WHY THIS MATTERS IN BRIEF
- Licensed spectrum is expensive and it gets crowded quickly, now some of the world’s largest companies are banding together to create a new communications standard that combines the best of Wifi and LTE to create ultra fast, flexible networks
A consortium of wireless industry giants who include Intel, Ericsson, Nokia and Qualcomm, are developing a new communications standard called MulteFire that they says delivers the high performance of 4G LTE cellular networks while being as easy to deploy as Wi-Fi routers.
Rather than relying on the licensed spectrum purchased for today’s LTE service, MulteFire operates entirely in the unlicensed 5 gigahertz band. And to set it up, users would simply need to install MulteFire access points, similar to Wi-Fi access points, at any facility served by optical fiber or wireless backhaul.
Once installed, MulteFire would provide greater capacity, range, and coverage than Wi-Fi, because it’s based on advanced LTE standards, but by operating in unlicensed spectrum, MulteFire could also help to conserve resources for companies struggling to meet customers’ data demands.
Depending on how MulteFire is used, it could let cellular companies offload traffic to unlicensed spectrum, or allow factory owners to set up private MulteFire networks to serve equipment, robots, and Internet 0f Things (IoT) devices.
Marcus Weldon, president of Nokia Bell Labs and CTO of Nokia, laid out his vision for MulteFire during a meeting at Nokia Bell Labs in New Jersey last week. As Weldon sees it, managers of industrial facilities will be the primary customers for MulteFire and will want to use it to connect millions of devices for oil and gas drilling, power transmission, and manufacturing.
“No consumers are saying, ‘Damnit, give me MulteFire!’” he says, “or at least, I haven’t found one yet. But some industries are.”
Already, carriers can combine unlicensed spectrum with their own licensed spectrum to create larger bandwidths for users. Advanced LTE technology, for example, known as Licensed Assisted Access (LAA) allows carriers to do this for the downlink – the transmissions from base stations to the end devices) – and the more recent Enhanced Licensed Assisted Access (eLAA) allows them to also do it for the uplink – the transmissions from devices to base stations.
Meanwhile, a third technology, called Multi-Path Transmission Control Protocol, is similar to both LAA and eLAA in that it also combines licensed and unlicensed spectrum to deliver higher data rates on cell networks. But all of these modes still rely on licensed spectrum as the “anchor” to which carriers then add capacity from unlicensed spectrum. In effect, MulteFire extends these advanced LTE capabilities to operate independently in unlicensed spectrum. In fact, the first MulteFire specification, released earlier this year, builds directly on 3GPP Releases 13 and 14, which describe LAA and eLAA.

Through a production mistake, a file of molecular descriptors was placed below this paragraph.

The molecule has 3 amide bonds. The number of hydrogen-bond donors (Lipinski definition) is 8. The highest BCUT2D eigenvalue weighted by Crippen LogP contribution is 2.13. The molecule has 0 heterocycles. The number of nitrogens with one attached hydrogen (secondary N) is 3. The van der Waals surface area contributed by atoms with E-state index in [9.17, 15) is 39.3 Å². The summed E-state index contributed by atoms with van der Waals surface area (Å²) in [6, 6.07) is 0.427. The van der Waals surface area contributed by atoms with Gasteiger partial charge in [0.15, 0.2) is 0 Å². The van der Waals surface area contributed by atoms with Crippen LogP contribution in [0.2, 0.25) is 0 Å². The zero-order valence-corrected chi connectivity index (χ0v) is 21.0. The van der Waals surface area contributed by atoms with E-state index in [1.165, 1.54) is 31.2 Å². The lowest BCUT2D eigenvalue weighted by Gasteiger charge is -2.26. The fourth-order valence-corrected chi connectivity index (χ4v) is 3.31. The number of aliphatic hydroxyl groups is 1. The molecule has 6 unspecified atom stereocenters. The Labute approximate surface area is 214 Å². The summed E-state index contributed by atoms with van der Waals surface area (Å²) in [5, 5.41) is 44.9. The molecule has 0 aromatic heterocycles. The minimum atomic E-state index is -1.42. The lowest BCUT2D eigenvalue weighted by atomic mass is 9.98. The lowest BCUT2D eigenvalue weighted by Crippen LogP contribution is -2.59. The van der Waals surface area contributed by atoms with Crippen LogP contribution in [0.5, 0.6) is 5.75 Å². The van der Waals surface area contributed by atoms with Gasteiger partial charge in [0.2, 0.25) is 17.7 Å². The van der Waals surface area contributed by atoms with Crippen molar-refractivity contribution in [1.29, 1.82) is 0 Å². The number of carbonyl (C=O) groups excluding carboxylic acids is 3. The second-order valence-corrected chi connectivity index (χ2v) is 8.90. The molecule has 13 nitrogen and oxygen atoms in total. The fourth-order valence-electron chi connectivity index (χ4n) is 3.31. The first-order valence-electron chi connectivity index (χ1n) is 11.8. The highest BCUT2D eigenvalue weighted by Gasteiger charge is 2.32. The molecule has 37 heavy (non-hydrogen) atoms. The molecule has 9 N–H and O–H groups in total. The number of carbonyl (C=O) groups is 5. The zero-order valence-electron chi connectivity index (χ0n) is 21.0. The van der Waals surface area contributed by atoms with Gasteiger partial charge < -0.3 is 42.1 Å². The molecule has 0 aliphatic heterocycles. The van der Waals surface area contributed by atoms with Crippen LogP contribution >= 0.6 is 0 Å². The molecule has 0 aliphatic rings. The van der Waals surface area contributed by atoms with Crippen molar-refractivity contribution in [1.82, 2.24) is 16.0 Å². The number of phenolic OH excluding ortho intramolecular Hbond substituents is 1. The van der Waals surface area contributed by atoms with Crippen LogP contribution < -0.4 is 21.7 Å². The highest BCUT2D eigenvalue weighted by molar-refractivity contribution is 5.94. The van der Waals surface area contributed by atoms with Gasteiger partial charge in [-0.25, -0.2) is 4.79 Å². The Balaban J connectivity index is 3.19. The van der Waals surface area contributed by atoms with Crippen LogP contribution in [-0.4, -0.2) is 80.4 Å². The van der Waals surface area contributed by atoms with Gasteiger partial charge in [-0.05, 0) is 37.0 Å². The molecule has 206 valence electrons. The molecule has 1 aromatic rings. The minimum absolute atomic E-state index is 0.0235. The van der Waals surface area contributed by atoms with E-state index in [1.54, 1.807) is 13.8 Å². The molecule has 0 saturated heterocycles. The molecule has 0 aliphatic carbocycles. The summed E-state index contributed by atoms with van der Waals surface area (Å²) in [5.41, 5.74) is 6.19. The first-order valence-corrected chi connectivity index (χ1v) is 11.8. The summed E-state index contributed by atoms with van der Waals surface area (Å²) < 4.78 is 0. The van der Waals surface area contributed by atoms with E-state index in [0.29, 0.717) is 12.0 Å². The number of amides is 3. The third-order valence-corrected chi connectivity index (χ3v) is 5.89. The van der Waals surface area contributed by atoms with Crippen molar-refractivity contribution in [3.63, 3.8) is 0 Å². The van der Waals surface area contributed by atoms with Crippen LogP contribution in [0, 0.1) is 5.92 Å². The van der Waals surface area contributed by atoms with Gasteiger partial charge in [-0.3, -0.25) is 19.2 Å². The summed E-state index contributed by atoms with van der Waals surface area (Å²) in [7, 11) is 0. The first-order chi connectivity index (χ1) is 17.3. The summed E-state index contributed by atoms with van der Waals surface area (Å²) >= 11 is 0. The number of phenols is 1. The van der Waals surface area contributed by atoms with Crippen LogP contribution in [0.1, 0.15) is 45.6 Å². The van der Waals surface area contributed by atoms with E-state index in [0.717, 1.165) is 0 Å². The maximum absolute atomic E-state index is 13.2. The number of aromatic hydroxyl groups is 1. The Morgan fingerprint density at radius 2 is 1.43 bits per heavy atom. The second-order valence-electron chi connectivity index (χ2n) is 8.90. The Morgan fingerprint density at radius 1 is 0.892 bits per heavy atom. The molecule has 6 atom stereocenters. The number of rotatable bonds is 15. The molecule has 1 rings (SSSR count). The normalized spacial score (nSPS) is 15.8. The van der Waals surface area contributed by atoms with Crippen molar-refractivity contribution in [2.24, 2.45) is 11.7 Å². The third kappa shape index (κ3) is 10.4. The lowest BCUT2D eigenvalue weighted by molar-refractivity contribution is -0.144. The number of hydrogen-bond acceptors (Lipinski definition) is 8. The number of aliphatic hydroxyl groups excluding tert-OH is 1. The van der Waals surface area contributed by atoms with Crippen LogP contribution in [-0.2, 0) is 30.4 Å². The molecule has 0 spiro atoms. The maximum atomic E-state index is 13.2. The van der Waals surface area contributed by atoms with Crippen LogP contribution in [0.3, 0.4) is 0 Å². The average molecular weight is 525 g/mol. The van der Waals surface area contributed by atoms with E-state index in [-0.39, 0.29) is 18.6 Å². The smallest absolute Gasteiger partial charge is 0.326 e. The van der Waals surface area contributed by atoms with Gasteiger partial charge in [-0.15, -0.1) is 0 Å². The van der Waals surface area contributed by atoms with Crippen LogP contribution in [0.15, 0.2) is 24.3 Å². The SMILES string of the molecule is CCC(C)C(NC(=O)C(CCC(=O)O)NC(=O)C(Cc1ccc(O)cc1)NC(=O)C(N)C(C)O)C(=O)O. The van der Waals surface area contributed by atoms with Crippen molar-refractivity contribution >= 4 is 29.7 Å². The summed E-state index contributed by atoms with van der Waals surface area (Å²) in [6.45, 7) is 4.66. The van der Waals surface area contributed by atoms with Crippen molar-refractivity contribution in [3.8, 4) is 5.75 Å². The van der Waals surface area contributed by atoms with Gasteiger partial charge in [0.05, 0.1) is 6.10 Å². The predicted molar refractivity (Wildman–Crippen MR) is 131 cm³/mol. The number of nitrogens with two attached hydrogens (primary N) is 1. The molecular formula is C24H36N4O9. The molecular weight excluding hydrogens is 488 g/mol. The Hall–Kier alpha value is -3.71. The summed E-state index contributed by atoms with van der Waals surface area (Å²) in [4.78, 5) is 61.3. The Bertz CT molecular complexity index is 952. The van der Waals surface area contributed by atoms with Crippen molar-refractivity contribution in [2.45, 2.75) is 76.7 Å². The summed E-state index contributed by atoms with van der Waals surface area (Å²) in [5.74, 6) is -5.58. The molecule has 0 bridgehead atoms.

With MulteFire, a device could operate at 5 GHz without anchoring itself to any licensed spectrum, thereby freeing up licensed resources for other mobile customers. The technology dodges other Wi-Fi users, who may also broadcast at 5 GHz, by employing the same “listen-before-talk” protocol used in Wi-Fi today.
To set up MulteFire at a facility, the owner would simply install MulteFire access points, similar to Wi-Fi access points, around the premises. Just like for Wi-Fi, these access points would require some type of backhaul, either fiber or millimeter wave fixed wireless.
On the network side, carriers could choose to set up their own MulteFire access points at specific locations, just as they operate their own base station equipment today, or agree to share many access points installed by an independent third party, which is a model has become an increasingly popular way to deploy expensive infrastructure.
If MulteFire catches on, cellular carriers could automaticaly offload consumers to it once they are within range an access point, just as carriers offload traffic today to Wi-Fi.
That’s certainly a compelling pitch to carriers struggling to meet customer’s data demands on their LTE networks. But Weldon and others ultimately believe the technology’s higher purpose will be for industrial uses. They think managers at facilities and companies will want to set up their own MulteFire networks (similar to Wi-Fi networks) to connect robots and Internet-of-Things devices.
Nanda Menon of Athonet, in Bolzano-Vicentino, Italy, said his company hears many requests from enterprise clients who want a private LTE networks to serve the increasing numbers of devices they’re bringing online worldwide. But creating such a network requires the clients to negotiate contracts for licensed spectrum at many different frequencies with carriers around the world.
Deploying these private networks on a common 5 GHz band, which remains unlicensed everywhere in the world, would be much easier.
Last year, Qualcomm demonstrated the first MulteFire transmission, and showed that the technology could peacefully co-exist with Wi-Fi on the same band, while increasing network throughput beyond what Wi-Fi alone could deliver. Another test by Nokia and the Saudi Telecom Company showed that MulteFire delivered 50 percent better range and up to two times better coverage than Wi-Fi.
Next, the MulteFire Alliance plans to develop a certification program that will eventually indicate which devices incorporate MulteFire. First, though, the group will have to persuade smartphone makers and other device manufacturers to add support for MulteFire into the chipsets of their products.